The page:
What is Nizatidine?

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  • Written By: Barb Fitzgerald-Malone
  • Edited By: Angela B.
  • Last Modified Date: 21 August 2019
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Nizatidine is a drug developed in 1987 by pharmaceutical company Eli Lilly. Doctors prescribe nizatidine to treat ulcers and other medical conditions that cause too much acid in the stomach. Lower-dosage forms of nizatidine are available over the counter, without a prescription from a doctor. Doctors also prescribe nizatidine for other conditions that cause the stomach to produce too much acid, such as heartburn, sour stomach, and acid indigestion, and patients also take nizatidine to prevent recurrences of these conditions. Experimentally, nizatidine is used to control weight gain brought on by certain antipsychotic medications.

For centuries, doctors believed that eating spicy foods and having a lot of stress in one’s life caused stomach ulcers. They now know that a bacterial infection, combined with stress and eating certain foods that naturally produce acid in the stomach, is partly to blame for stomach ulcers. Histamine is an organic nitrogen compound involved in regulating physiological function in the stomach. It also acts as a neurotransmitter. Nizatidine prevents histamine from working on parietal cells in the stomach, reducing the amount of acid made by the cells.


Patients typically take nizatidine once a day at bedtime or twice a day, with or without food; it is available in 150 mg and 300 mg capsules, 15 mg/ml oral solution, and 75 mg tablets. Common side effects of nizatidine include sweating, constipation, diarrhea, stomach pain, sneezing, coughing, runny nose, headache, and dizziness or drowsiness. Patients experiencing skin rash, hives, itching, wheezing, or difficulty breathing as a result of taking nizatidine should contact their doctor immediately. As with any medication, patients should notify their doctors if symptoms have not subsided within two weeks after beginning to take nizatidine.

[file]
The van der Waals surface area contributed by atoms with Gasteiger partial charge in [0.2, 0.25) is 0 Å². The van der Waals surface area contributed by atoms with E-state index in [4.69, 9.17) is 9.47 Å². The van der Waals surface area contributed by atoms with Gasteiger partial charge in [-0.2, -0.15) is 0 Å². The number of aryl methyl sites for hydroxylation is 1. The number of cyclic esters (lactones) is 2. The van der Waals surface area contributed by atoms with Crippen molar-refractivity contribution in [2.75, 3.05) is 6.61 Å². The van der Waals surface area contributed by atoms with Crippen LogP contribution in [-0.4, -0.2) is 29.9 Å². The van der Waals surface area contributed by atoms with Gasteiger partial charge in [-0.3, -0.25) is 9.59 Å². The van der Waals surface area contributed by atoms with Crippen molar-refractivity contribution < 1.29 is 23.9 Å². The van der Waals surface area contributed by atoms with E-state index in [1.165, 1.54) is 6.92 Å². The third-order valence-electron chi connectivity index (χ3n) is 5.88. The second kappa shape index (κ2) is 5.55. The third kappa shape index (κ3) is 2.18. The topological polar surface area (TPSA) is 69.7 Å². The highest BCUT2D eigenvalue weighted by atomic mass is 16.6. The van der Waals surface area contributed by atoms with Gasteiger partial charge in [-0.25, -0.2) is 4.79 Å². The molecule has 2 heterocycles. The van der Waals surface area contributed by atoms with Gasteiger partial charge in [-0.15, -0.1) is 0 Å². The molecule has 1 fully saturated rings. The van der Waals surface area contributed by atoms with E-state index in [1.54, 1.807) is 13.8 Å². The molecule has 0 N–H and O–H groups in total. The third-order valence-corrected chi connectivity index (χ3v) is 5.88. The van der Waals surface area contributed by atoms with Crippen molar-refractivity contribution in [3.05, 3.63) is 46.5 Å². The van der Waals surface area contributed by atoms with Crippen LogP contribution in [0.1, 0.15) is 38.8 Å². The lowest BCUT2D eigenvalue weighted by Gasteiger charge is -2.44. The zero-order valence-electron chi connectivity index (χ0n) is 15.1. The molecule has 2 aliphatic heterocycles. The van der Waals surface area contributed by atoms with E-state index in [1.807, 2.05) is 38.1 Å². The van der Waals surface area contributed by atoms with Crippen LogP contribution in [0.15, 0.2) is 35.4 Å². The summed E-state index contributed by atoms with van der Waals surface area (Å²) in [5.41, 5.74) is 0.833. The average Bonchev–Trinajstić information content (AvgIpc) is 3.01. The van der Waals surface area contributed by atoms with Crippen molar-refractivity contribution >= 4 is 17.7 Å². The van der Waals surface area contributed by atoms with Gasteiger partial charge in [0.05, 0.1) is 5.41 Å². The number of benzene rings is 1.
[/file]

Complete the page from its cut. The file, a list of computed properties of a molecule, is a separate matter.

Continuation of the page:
Before beginning to take nizatidine, patients should be sure their doctor is aware of issues that may affect their ability to tolerate the medicine. These include letting the doctor know about any other medicines — prescription or non-prescription — or supplements being taken; allergies to any other medications; breastfeeding, pregnancy, or the intent to become pregnant; or a history of kidney or liver disease. While nizatidine is designed to ease excess stomach acid, other ways to reduce stomach acid — and, thus, reduce ulcer flair-ups and other digestive problems — include limiting stress in your life, quitting smoking, limiting your intake of alcohol, limiting the amount of pain relief medications you take, and eating a diet of foods rich in fiber.



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